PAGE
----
The report from the Puglia Region provides us with another couple of very interesting data: the subjects recruited for the study Active pharmacovigilance had reports only from pharmacists (99,6% of the total reports) while those from Passive pharmacovigilance they are divided into 10,6% doctor, 8% patient or other professional figure, 23,4% pharmacist and 58% other healthcare worker. In fact, the Apulian report highlights that doctors tend not to report suspected adverse reactions and this is of an unprecedented severity - also considering the fact that they are legally obliged to do so - and we can tell you that the situation is similar in almost all of Italy.
The ability to detect adverse reactions, in a healthy system, should belong above all to doctors, professional figures capable of observing, managing and possibly remedying an adverse reaction, but evidently ours is not a healthy system.
Not only that, the study from the Puglia Region shows us how vaccines are almost always administered in co-administration with other vaccines. Considering only the MPRV vaccine, there is a constant co-administration with the anti-meningococcal B or with the DTP (Diphtheria-Tetanus-Pertussis) or anti-polio and this makes it even more difficult to understand, identify and report the potential cause of the suspected adverse reaction.

Passive pharmacovigilance in the Apulian report

However, the complete report from the Puglia Region takes into consideration all reports of adverse events after vaccination (any vaccination in any age group) from 1 January 2013 to 31 December 2017 included in the National Pharmacovigilance Network, therefore deriving from both active and passive pharmacovigilance. 

Here too we notice something very interesting: the total number of reports was 871 out of a total of 6.965.852 vaccine doses administered at a regional level, with a reporting rate equal to 12,5x100.000 doses (of which 19,4% classified as serious).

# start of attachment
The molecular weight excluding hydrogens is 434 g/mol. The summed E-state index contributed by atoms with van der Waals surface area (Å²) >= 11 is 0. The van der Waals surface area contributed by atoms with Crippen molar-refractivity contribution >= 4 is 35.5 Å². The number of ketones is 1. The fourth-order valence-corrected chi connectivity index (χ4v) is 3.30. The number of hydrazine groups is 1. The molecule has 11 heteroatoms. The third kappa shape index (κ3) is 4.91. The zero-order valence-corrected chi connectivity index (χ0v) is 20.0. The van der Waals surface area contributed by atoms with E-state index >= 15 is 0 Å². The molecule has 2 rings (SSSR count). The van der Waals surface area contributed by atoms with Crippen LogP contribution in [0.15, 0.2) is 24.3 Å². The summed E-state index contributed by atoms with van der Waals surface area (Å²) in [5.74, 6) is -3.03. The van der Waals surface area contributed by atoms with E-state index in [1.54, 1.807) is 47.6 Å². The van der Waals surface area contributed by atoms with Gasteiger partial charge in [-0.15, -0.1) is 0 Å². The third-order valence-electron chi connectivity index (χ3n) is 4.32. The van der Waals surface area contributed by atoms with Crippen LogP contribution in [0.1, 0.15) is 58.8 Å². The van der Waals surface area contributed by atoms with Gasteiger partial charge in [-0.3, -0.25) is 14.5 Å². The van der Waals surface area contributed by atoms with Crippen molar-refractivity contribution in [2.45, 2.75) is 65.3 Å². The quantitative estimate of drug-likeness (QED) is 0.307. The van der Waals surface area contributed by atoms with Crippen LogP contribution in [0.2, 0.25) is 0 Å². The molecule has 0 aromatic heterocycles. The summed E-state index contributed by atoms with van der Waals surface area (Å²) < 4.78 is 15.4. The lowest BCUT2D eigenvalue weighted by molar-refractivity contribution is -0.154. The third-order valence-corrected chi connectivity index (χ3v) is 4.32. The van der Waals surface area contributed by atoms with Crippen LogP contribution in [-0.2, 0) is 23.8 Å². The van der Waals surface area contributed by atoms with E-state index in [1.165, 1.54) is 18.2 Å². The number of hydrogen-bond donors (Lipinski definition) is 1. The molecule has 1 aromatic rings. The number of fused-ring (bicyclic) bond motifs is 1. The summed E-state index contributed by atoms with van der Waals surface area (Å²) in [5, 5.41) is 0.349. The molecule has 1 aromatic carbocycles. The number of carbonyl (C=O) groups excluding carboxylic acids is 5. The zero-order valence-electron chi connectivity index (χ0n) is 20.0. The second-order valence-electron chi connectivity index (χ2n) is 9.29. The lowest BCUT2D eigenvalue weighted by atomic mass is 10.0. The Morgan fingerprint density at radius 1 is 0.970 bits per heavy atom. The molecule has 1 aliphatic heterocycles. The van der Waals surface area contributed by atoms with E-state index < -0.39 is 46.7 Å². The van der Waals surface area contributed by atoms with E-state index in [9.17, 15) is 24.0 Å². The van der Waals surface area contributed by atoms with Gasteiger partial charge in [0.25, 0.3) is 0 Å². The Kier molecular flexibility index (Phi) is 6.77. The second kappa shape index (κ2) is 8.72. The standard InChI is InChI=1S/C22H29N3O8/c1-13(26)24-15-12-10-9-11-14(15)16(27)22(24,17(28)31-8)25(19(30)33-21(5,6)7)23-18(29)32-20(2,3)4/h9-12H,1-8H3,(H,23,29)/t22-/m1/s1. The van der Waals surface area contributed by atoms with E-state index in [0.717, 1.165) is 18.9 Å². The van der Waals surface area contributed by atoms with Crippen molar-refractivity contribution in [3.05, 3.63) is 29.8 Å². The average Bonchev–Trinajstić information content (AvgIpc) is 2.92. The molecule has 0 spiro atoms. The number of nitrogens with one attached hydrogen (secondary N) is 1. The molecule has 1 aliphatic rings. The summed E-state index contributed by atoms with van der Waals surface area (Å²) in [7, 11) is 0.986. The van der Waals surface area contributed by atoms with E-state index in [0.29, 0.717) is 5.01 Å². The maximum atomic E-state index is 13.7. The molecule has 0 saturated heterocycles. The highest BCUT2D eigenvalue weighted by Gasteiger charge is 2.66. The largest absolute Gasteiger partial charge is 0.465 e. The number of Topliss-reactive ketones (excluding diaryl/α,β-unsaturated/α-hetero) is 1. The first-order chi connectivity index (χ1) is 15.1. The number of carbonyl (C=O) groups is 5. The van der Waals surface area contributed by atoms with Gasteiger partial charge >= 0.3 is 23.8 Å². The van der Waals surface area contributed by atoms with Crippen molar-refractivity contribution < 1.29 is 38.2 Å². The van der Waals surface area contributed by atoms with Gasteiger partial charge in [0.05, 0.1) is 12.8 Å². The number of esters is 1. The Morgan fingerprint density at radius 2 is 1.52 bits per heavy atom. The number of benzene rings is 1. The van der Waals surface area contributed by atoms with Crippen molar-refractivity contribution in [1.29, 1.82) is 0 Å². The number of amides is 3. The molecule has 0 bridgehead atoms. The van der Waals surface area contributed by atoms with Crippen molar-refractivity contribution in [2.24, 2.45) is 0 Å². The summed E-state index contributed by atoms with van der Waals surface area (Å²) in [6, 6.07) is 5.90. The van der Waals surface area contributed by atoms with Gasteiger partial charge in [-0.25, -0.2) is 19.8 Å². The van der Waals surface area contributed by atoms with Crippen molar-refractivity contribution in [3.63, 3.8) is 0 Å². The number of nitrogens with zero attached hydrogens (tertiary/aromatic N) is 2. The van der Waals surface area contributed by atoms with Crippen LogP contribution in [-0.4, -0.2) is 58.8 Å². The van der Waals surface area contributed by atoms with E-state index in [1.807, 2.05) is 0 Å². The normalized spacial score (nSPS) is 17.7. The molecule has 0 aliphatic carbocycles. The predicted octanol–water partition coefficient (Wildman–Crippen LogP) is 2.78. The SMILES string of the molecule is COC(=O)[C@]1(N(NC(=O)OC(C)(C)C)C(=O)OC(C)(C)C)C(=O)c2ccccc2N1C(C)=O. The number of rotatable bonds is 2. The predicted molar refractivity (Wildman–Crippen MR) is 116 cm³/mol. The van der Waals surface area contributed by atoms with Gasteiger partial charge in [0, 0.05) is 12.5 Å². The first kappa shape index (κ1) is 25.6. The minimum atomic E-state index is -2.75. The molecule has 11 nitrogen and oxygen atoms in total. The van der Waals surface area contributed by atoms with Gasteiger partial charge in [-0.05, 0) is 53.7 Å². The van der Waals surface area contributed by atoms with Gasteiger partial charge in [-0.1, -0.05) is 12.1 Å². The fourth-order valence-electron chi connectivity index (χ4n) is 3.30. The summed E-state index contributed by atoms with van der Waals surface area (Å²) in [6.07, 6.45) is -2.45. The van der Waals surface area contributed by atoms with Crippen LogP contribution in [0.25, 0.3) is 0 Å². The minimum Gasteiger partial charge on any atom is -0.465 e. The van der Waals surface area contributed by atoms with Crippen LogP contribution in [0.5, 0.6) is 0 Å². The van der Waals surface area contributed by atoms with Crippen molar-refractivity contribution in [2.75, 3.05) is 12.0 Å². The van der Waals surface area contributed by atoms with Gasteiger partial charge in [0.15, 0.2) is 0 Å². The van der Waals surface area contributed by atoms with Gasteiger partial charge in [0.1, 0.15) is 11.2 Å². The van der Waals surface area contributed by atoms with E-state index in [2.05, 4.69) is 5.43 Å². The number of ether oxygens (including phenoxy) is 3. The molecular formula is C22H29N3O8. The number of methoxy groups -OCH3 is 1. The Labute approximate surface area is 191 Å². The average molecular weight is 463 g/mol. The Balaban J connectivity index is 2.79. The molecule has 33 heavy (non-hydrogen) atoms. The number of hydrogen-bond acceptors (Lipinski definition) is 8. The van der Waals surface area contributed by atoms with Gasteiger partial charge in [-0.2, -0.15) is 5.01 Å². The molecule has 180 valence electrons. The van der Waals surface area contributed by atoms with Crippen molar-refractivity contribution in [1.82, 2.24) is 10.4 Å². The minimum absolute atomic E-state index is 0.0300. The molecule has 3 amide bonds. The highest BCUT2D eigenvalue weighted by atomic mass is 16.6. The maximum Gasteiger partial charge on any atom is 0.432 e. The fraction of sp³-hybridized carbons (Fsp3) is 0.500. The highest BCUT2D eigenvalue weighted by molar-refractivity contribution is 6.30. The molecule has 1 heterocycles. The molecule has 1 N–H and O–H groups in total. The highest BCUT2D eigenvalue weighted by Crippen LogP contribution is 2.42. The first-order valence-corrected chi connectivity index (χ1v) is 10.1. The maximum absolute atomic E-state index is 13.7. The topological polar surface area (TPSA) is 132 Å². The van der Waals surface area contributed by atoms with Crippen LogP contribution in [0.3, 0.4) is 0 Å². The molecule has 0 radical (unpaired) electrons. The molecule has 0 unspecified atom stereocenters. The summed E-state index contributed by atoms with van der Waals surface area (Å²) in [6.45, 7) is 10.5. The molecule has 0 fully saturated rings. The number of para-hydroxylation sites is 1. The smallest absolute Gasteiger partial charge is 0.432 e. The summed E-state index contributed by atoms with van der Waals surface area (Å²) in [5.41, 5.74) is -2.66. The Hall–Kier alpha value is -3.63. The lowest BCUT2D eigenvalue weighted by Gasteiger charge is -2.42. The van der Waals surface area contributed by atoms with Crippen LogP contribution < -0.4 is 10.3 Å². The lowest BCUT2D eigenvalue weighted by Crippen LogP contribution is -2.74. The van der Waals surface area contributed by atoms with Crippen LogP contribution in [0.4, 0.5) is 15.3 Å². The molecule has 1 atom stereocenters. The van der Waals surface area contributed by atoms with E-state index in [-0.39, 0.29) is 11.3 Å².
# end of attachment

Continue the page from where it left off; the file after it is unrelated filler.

If we took these numbers at face value - 871 adverse reactions out of almost 7 million doses administered in 5 years - the safety of vaccination practice would seem undoubted, at least in the Puglia region... but as we have just seen, these are not realistic numbers! 

Unfortunately, we are seeing where the data on vaccine safety in Italy are extrapolated from: this general report, despite containing alarming evidence within it, namely the total unreliability of passive pharmacovigilance in determining the safety of vaccines, offers as a conclusion - to a superficial reading - just the safety profile of these products!

Let's play with the numbers and do a prospective analysis of hypothetical active pharmacovigilance

If they had only activated Pharmacovigilance active from January 1, 2013 to December 31, 2017, how many adverse reactions could they have identified? Let's try to think about it.

Using data from the Puglia Region study, we know that the total doses of the MPRV vaccine administered were 296.617. We also know that the study compared only the first doses and considering the National Vaccine Prevention Plan 2017-2019,(4) we can assume that all the subjects had the two doses required by the vaccination calendar. It can be deduced that approximately 148.000 first doses of the MPRV vaccine were administered and we will make our calculation on these.

With 148.000 first doses of Priorix Tetra vaccine (MPRV) inoculated in 5 years, using the same reporting rate as the 1.672 children collected with active Pharmacovigilance in 2017, they should have detected from 37.000 to 58.000 suspected adverse reactions, of which a few thousand were serious.
We know very well that this calculation has no statistical value, but it still seems better than the one used to decide health policies in Italy.